Wednesday, February 11, 2015

Conference Re-Cap - Part 1: Funding the Passion Takes Work

I survived my first national writing conference! I know that sounds dramatic but it was a big deal to be among so many like-minded, passionate illustrators and writers of children's literature. I don't often get to spend time with people who navigate this world on a regular basis. One of the things I found most fascinating (and daunting) is how hard these writers work. 

Being a writer for children's books is often glamorized with images of a writer smiling at a computer, creativity spewing out her fingertips from Once upon a time to happily ever after. That is very far from the reality of the writers I know. I've posted about how writing itself is hard work, but when you're trying to make a name for yourself as an author, it's a lot more than getting words on the page.

Many published writers spend hours and money promoting themselves and their books. From creating interactive websites that can cost thousands, to buying swag to create buzz around their new book, to spending hours corresponding with readers via social media. Many do school visits - some paid, most unpaid, to talk about their books and experience as a writer. They sometimes have to travel to these schools and in some cases, many purchase copies of their books to give to students because the quantities needed at a school visit goes above and beyond the copies allocated to them by their publishers (Note: Authors do not get unlimited quantities of their published books. They get a few and must purchase the rest. Keep this in mind the next time you contact an author and request a free copy of their book - that's what libraries are for). They attend and present at conferences across the globe, and apply for writing sabbaticals to hone their craft.

When authors aren't self-promoting, they are meeting with their editors and revising manuscripts, or pitching new ideas to their agents. Those who have multiple books coming out must juggle the promotion of each book, which can be with different editors and publishing houses, each of whom have their own expectations of how the author should be spending her time on the specific book they are working on. Some of the debut authors I talked to said they write articles for various publications and websites, and are guest bloggers or do blog tours. Established authors write reviews of other writer's work, provide blurbs for other authors, and participate in video interviews and podcasts. It's an exhausting line of work. At the end of the day, even writers who do not have full time jobs (most do), don't spend the majority of their day writing.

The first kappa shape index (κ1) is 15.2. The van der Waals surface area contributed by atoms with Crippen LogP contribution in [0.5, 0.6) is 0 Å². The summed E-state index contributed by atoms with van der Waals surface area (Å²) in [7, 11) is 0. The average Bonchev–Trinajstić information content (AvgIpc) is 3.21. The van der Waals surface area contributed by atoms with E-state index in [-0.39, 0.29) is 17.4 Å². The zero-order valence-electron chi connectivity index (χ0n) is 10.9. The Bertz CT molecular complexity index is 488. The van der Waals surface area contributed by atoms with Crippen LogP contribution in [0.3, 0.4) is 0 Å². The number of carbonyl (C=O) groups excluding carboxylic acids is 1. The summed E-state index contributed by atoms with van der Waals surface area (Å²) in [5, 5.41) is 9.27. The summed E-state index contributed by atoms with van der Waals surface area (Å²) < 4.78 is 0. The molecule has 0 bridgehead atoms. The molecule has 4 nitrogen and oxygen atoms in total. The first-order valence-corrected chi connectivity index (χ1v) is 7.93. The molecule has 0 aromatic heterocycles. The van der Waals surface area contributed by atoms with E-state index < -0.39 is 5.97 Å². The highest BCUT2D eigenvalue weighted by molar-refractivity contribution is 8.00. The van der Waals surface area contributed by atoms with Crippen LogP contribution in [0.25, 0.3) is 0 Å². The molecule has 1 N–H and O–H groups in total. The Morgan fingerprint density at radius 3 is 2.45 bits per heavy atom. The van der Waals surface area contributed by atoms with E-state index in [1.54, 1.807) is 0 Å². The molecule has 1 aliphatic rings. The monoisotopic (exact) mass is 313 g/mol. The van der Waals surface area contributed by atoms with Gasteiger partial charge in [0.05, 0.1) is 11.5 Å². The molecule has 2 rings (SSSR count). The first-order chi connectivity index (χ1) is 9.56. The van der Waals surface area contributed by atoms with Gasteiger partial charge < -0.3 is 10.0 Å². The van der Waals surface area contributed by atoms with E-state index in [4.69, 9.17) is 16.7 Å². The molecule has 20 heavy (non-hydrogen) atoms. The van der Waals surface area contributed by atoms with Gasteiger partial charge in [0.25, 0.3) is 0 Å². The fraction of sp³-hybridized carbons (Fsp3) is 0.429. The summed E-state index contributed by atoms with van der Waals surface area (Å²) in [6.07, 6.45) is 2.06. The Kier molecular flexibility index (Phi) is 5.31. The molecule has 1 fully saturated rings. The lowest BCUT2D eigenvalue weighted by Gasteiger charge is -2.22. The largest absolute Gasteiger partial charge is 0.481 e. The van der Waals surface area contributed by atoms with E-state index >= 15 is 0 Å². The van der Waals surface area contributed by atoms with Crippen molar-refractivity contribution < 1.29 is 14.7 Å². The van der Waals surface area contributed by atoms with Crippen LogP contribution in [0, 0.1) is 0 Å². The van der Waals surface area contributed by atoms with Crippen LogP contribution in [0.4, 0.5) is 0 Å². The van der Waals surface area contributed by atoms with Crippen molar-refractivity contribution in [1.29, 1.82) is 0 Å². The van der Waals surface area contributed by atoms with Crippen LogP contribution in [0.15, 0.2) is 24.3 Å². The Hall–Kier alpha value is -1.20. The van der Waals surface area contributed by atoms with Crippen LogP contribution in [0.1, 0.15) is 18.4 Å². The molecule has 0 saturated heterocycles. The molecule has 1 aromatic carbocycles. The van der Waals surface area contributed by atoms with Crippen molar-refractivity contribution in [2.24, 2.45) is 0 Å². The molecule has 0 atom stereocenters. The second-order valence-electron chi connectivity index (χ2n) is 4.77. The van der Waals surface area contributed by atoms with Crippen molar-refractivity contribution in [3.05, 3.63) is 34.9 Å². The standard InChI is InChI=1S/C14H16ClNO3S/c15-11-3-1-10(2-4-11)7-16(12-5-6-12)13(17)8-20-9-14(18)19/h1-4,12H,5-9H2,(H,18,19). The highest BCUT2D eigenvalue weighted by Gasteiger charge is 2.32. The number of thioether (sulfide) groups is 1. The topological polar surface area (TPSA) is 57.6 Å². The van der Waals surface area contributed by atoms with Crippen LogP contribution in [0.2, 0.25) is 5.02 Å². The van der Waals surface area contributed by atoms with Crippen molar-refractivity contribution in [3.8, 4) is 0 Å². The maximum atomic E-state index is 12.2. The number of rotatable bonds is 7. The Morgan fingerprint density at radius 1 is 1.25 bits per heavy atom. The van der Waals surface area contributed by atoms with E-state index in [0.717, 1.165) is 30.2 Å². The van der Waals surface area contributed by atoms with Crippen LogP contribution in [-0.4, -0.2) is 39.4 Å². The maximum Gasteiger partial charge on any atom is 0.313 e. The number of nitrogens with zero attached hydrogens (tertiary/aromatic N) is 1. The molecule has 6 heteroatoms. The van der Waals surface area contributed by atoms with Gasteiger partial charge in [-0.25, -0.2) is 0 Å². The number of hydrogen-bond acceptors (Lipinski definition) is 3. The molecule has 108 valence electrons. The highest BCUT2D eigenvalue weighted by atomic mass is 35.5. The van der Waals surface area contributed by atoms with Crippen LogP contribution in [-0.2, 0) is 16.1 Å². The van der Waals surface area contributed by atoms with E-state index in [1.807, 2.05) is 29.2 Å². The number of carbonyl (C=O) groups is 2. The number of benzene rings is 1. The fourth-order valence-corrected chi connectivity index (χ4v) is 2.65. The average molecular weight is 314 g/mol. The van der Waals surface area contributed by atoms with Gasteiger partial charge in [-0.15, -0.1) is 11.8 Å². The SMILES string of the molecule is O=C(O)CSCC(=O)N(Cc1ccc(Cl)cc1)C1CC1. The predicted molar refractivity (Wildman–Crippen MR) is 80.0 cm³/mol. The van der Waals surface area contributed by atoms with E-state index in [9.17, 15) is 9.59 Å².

But not a single author I spoke to could imagine their life without writing. It's something of a calling, a special kind of blood that forces you to seep words onto a page and create worlds different from your own. With this desire comes the ability to deal with rejection. That's the side of the business everyone tries to gloss over, but it is also the part that sometimes sparks a fire in those writers who know that some kid out there needs their book.
Kwame Alexander delivers a keynote
at the 2015 SCBWI conference, NYC
One such example is Kwame Alexander. In January his book, The Crossover won the John Newbery Medal, an award that is given annually for: the most distinguished contribution to American literature for children (This goes beyond ROCK STAR status in my book, but that's just me). When he was writing love poems, he took a job in an inner city school that would allow him to teach poetry because he was a poet. He had studied under the amazing Nikki Giovanni for three years and wanted to devote his life to his learning. What he found wasn't surprising: There wasn't much out there that allowed poets to make a living. In order to fund his passion he worked whatever jobs came his way while he not only wrote and taught, but he self-published, took himself on a nationwide tour to sell his books of poetry, and he started several writing initiatives that he felt were lacking. He didn't let closed doors stop him. When he wasn't selected for an international writing retreat, he created one himself. When he was asked if he'd write poetry for children, he learned all he could about what was available, and what was lacking and wrote his first rhyming picture book. He is a testament to working hard and saying yes when unexpected doors open - even when those doors mean more work.

James Dashner and his plethora of books
James Dashner, author of many books, including The Maze Runner series (also a major motion picture) spent eight years working on that manuscript. He had many books before that series that had low print runs, and horrendous covers that led them to go out of print almost immediately upon publication. He went through several agents and heard so many rejections for The Maze Runner that he put it away for more than a year, thinking that it would never see the light of day. But it wore on him. It was a story that wouldn't leave him. He couldn't let it go and I'm sure his fans are grateful that he kept at it, working, writing, revising and submitting that story until it found a home.

The moral of this blog is that no matter what your passion is, whether it's arts-related or not, it will not come to you. You will have to work for it. There will be snags along the way. You will face rejection. Don't let it define you. When you feel like you're getting nowhere, work harder, find new ways of linking your passion to your life. Remember that your passion isn't something that can be easily kept at bay, so don't allow it to fester there. It deserves your time and sacrifice. You deserve to see your passion lead you where it may. Take it from these great writers and get to work. Dreams don't fulfill themselves.

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